DeVos, DOJ slam campuses behaving as ‘mini police states’
- The DOJ and Betsey DeVos have spoken out against a Mississippi community college accused of threatening to arrest students for attempting to discuss marijuana legalization on campus.
- The school defended itself to Campus Reform, insisting that the allegations are “unproven.”
A Mississippi community college is defending itself against allegations from the DOJ and Betsy DeVos that it positions itself as a “police state” and threatens the free speech rights of its students.
In September, the Foundation for Individual Rights in Education filed a lawsuit against Jones College after the school threatened to arrest student members of Young Americans for Liberty for their efforts to initiate a conversation about marijuana legalization on campus. The campus police stopped the YAL members from tabling to raise awareness about this issue. FIRE sued the school on behalf of YAL and student Michael Brown.
Now the Department of Justice is weighing in on the matter, releasing a statement insisting that “College campuses should not be mini police states.”
“The United States of America is not a police state,” said assistant attorney general for the Civil Rights Division Eric Dreiband, adding “Repressive speech codes are the indecent hallmark of despotic, totalitarian regimes. They have absolutely no place in our country."
US secretary of education Betsy DeVos also weighed in on the free speech of students at Jones County Junior College saying that the situation is “yet another concerning example of students encountering limits on what, when, where, and how they learn.”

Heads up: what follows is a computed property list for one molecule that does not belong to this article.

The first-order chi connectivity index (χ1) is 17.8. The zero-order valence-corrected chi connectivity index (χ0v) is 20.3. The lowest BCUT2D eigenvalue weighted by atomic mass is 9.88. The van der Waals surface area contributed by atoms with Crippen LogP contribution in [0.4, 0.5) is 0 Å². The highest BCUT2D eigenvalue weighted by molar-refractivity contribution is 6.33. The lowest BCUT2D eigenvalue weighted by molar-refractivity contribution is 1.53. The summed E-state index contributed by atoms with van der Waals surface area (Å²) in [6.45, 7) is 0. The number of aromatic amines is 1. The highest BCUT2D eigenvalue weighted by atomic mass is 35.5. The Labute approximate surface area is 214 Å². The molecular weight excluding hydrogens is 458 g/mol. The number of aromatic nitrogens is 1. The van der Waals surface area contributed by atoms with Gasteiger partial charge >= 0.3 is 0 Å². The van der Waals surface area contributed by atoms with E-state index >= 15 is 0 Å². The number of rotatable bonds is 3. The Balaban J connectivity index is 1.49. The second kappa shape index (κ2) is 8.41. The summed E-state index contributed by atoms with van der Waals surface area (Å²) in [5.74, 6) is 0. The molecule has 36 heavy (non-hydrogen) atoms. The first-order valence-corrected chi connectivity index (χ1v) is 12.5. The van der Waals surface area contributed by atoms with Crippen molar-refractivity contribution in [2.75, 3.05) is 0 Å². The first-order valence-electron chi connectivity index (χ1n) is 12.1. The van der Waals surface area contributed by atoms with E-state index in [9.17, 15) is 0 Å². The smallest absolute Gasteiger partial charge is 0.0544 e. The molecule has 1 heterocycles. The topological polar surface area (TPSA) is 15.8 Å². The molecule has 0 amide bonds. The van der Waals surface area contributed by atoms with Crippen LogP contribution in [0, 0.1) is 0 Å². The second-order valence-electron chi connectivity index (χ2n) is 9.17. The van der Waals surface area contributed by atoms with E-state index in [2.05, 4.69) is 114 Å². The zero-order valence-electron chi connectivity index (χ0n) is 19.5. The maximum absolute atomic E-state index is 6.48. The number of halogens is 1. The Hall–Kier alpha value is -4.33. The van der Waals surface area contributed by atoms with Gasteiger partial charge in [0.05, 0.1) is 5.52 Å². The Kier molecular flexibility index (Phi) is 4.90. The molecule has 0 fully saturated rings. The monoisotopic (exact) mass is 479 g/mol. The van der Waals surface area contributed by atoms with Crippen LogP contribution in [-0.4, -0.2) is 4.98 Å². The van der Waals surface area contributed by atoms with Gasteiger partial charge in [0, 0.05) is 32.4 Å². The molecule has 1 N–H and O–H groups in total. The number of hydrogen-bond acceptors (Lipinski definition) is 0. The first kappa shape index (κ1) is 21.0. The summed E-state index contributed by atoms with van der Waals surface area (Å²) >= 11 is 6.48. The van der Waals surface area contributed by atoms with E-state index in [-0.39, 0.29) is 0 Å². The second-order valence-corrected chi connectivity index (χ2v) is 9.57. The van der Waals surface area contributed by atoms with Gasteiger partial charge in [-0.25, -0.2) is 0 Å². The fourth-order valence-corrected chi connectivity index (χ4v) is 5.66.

“This is happening far too often on our nation’s campuses. This Administration won’t let students be silenced. We stand with their right to speak and with their right to learn truth through the free exchange of ideas—particularly those with which they might disagree,” DeVos added.
Jones County Junior College told Campus Reform that it “has reviewed the statement of interest filed by the federal government on this matter,” and that “At this time a preliminary motion to dismiss certain claims against certain defendants is pending before the court.”
The school disputed the legitimacy of the allegations, telling Campus Reform that “the only alleged facts in the record come from the unproven statements contained in the plaintiffs’ complaint,” and complains that the DOJ’s statement “broadly accepts those allegations and the merits of plaintiffs' claims. The College looks forward to the Court’s ruling on the motion to dismiss and to developing the facts of this case through the discovery process.”
The institution assured Campus Reform that its “goal has always been to ensure that all students have equal and safe access to an environment free from hate speech; racial, gender, national origin, religious affiliation; and disability discrimination.”
“The plaintiffs’ allegations require the College to actively defend itself, its employees, and the Trustees from the position that no harm was done to the plaintiff by the College. Our mission is to teach the ideals of a democratic society. We focus every effort to ensure our students have access to their future through advanced affordable education that stands not only on free inquiry but promotes learning, advances knowledge, and promotes economic growth for the American family,” the college added.
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